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Organic Nutrient Sources

For farms with a focus on organic production, nutrient management is critical to maintain high levels of productivity. Depleted soils need to be regenerated and rebuilt so they can sustain crop yield and improve the foundation of the farm. In organic systems, nutrient levels need to be maintained or replaced through nutrient cycling, nutrient uplifting from deeper in the soil, or through the addition of nutrient from outside sources.

One of the keys to success will be creating a program that maintains and increases soil organic matter. Organic matter (OM) is the living component of the soil. It consists of plant and animal residues in various stages of decomposition and is an important storage site for nutrients. By increasing soil OM, you will also increase soil water storage, decrease runoff, erosion, and leaching as well as improve soil structure and porosity. In the western US, soils are low in OM. Soil OM breaks down quickly, particularly when there is intensive cultivation and frequent irrigation. Cover crops and green manures are good ways to recycle or lift nutrients already existing in the soil. Composts and manures can add new nutrients into the soil. While changing soil OM levels is a slow process, through the careful use of a variety of cover crops, manures (green or animal) and compost, organically managed farms can be highly productive and sustainable.

Cover Crops and Green Manures

Cover crops (CC) and green manures are commonly seeded after harvest, grown over a specific period of time and then incorporated into the soil. The winter-grown cover crops include wheat, barley, oats, rye, some brassicas and various legumes like alfalfa, vetches, clovers, or peas. Summer cover crops include warm-weather grasses like sudangrass, sorghum or millets, broadleaf plants like buckwheat and mustards, and legumes like beans or cowpea. Seeding rates for these crops vary, as do appropriate planting times (Table 2.2).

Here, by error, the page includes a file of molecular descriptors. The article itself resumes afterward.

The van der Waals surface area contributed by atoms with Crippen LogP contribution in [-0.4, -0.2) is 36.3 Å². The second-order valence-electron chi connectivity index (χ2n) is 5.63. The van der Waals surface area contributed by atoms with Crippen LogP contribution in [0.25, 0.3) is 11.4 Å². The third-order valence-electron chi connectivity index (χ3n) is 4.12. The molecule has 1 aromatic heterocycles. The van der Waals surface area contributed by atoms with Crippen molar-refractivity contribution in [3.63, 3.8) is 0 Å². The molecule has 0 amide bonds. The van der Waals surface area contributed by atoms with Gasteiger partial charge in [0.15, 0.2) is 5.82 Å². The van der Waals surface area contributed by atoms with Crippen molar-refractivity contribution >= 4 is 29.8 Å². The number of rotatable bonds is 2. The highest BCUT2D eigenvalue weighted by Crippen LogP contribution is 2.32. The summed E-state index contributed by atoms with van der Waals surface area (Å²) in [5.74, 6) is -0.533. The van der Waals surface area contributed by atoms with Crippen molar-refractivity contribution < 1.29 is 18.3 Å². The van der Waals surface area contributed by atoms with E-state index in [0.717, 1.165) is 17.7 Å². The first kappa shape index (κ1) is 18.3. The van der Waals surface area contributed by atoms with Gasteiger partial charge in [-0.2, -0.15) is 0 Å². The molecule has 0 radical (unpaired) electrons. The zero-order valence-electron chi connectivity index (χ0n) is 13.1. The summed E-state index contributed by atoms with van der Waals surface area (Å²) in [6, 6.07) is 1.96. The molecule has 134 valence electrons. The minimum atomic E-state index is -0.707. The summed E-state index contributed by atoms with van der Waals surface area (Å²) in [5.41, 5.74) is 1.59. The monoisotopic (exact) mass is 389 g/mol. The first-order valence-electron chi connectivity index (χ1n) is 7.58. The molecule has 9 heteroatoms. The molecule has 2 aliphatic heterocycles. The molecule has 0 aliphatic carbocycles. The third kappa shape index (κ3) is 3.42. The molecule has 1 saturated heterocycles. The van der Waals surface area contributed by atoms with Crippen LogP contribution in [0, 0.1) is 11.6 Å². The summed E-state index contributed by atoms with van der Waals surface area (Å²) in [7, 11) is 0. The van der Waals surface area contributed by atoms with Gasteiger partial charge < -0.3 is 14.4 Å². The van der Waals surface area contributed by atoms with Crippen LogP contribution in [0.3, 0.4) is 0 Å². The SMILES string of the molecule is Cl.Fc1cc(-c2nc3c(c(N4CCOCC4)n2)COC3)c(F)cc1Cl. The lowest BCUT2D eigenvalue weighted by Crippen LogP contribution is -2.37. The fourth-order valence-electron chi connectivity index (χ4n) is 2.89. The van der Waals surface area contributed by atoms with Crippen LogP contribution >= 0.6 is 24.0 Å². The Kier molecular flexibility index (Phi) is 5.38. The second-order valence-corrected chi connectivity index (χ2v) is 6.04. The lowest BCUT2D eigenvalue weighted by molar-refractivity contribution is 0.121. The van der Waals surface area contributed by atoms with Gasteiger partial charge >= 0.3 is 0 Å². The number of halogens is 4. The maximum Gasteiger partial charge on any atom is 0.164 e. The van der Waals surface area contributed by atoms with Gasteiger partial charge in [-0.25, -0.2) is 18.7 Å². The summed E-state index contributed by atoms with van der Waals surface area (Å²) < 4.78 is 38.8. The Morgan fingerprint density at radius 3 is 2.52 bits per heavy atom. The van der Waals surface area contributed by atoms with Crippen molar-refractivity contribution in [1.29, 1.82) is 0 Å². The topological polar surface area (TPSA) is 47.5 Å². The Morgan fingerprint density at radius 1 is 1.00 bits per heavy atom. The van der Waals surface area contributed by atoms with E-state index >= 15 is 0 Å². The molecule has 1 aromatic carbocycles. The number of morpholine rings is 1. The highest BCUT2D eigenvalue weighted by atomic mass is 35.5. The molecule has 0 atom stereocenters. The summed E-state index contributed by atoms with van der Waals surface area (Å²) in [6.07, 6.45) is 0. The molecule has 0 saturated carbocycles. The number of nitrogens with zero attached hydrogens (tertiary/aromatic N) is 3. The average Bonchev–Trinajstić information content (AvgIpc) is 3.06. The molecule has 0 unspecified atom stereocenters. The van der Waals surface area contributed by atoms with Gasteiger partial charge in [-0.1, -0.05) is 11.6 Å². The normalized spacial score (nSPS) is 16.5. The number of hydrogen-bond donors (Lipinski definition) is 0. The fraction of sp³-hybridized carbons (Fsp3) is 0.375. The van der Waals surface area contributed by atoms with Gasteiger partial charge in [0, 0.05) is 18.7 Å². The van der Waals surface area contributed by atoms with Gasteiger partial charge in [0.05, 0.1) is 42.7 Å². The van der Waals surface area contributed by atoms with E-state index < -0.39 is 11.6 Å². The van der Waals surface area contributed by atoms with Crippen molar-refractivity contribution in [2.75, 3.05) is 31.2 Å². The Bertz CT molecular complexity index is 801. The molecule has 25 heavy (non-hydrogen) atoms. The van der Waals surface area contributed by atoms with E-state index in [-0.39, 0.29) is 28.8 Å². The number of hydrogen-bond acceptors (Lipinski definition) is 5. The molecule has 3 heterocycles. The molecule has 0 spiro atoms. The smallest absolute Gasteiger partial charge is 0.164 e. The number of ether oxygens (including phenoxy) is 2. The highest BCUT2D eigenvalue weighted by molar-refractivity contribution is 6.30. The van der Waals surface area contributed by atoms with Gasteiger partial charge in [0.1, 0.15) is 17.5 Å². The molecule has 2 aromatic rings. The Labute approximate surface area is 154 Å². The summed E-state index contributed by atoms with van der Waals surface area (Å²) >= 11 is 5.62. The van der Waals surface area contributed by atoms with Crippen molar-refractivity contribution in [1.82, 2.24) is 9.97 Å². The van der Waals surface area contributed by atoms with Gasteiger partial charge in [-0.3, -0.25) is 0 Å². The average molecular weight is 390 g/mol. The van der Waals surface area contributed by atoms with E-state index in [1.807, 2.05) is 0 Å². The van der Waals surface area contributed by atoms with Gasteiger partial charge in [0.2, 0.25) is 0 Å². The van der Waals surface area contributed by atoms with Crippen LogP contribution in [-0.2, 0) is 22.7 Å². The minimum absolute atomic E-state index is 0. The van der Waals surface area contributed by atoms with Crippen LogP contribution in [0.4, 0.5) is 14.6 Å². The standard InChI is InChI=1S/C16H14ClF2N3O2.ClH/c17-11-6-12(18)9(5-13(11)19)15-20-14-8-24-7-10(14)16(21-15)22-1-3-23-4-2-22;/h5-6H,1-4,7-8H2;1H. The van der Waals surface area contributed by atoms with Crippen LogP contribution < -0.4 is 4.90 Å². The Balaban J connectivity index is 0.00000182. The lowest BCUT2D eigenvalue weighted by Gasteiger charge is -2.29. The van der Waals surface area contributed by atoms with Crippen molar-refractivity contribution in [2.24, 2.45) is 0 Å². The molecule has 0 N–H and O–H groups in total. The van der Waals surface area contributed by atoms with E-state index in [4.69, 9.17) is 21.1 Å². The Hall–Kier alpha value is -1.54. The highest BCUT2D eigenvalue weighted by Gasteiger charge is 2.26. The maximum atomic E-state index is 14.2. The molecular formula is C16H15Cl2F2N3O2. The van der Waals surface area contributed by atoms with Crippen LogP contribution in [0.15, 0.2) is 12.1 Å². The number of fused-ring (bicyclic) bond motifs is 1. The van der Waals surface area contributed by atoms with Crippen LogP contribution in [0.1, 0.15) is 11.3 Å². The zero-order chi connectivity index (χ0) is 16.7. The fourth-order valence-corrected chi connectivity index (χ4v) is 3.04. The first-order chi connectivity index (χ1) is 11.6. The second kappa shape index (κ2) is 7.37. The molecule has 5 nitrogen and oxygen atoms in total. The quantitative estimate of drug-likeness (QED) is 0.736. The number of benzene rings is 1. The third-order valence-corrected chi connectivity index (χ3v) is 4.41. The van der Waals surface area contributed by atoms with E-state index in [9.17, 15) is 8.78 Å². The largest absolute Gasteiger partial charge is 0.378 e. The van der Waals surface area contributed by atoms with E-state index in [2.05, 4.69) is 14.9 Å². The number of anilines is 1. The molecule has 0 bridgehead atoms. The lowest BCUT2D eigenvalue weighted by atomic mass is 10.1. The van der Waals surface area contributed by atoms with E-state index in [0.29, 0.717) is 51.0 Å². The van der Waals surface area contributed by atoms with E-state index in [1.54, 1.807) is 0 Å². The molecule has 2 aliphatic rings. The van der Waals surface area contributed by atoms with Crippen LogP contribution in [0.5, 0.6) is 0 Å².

Most CC are grown for several months before they are clipped or mowed, and then disked back into the soil. With all CC, care should be taken that they do not set seeds as this can lead to the cover crop becoming a weed problem. Sometimes the CC are strip tilled as the strips provide wind protection during the early part of the growing season. With proper management, CC can reduce nutrient loss during the winter and early spring. With all CC, they should be incorporated when the foliage is still green so they decompose rapidly and return the greatest amounts of nutrients to the soil.

Cover crops or green manures for vegetable farms.

Crop Seeding Rate(pounds) Seeding Dates* Tolerance to:
Cold Heat Drought
Barley 75-100 Sept 1 - Oct 31 G M M
Brassica (Mustard/rape/kale) 20-40 Aug 15 - Oct 31 G-E P M
Buckwheat 50-75 May 1 - July 31 P M M
Millet (various) 25-40 May 1 - July 31 P G P
Rye 75-100 Sept 1 - Oct 31 E M M
Sudangrass 30-60 May 1 - July 31 P E G
Oats 75-100 Sept 1 - Oct 1 M P P
Wheat 50-75 Sept 1 - Oct 31 E P M

Crop Seeding Rate(pounds) Seeding Dates* Tolerance to:
Cold Heat Drought
Alfalfa 20-30 Mar 1 - Apr 30 G G G
Beans (various) 60-90 May 1 - Apr 31 P M M
Clovers (various 15-30 Mar 1 - Apr 30 G M M
Cowpea 60-90 May 1 - July 31 P G-E P
Field Pea 75-100 Mar 1 - Apr 30 G P M
Soybean 75-100 May 1 - July 31 P G G
Vetch (various) 50-75 Sept 1 - Oct 31 M-g P M

*Seeding dates depend on location. Plant later in spring and earlier in fall in colder areas. Plant earlier in spring and later in fall in warmer areas. Dates are suggested ranges only.

P=poor; M=moderate; G=good; E=excellent

Approximate nutrient values for selected manures, animal products, composts and crop residues. There are many other sources of organic based nutrients. Always check the nutrient analysis to help determine application rates